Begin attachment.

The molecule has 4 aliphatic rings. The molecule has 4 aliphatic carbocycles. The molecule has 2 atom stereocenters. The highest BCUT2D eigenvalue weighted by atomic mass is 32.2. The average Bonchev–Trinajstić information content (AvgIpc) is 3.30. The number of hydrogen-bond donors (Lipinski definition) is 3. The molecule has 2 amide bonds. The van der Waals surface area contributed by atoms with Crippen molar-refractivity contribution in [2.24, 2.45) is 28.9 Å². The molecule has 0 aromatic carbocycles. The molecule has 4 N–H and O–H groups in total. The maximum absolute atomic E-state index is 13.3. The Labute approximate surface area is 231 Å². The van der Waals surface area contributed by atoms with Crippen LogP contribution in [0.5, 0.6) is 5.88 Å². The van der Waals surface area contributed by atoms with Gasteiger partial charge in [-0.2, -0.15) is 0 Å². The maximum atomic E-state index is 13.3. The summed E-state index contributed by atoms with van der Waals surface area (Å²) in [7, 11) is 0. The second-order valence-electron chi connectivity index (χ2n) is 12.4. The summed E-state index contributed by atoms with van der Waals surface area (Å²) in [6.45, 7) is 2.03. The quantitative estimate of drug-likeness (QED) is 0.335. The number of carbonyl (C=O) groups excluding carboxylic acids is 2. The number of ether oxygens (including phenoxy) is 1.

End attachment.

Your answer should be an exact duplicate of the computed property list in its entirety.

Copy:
The molecule has 4 aliphatic rings. The molecule has 4 aliphatic carbocycles. The molecule has 2 atom stereocenters. The highest BCUT2D eigenvalue weighted by atomic mass is 32.2. The average Bonchev–Trinajstić information content (AvgIpc) is 3.30. The number of hydrogen-bond donors (Lipinski definition) is 3. The molecule has 2 amide bonds. The van der Waals surface area contributed by atoms with Crippen molar-refractivity contribution in [2.24, 2.45) is 28.9 Å². The molecule has 0 aromatic carbocycles. The molecule has 4 N–H and O–H groups in total. The maximum absolute atomic E-state index is 13.3. The Labute approximate surface area is 231 Å². The van der Waals surface area contributed by atoms with Crippen LogP contribution in [0.5, 0.6) is 5.88 Å². The van der Waals surface area contributed by atoms with Gasteiger partial charge in [-0.2, -0.15) is 0 Å². The maximum atomic E-state index is 13.3. The summed E-state index contributed by atoms with van der Waals surface area (Å²) in [7, 11) is 0. The second-order valence-electron chi connectivity index (χ2n) is 12.4. The summed E-state index contributed by atoms with van der Waals surface area (Å²) in [6.45, 7) is 2.03. The quantitative estimate of drug-likeness (QED) is 0.335. The number of carbonyl (C=O) groups excluding carboxylic acids is 2. The number of ether oxygens (including phenoxy) is 1.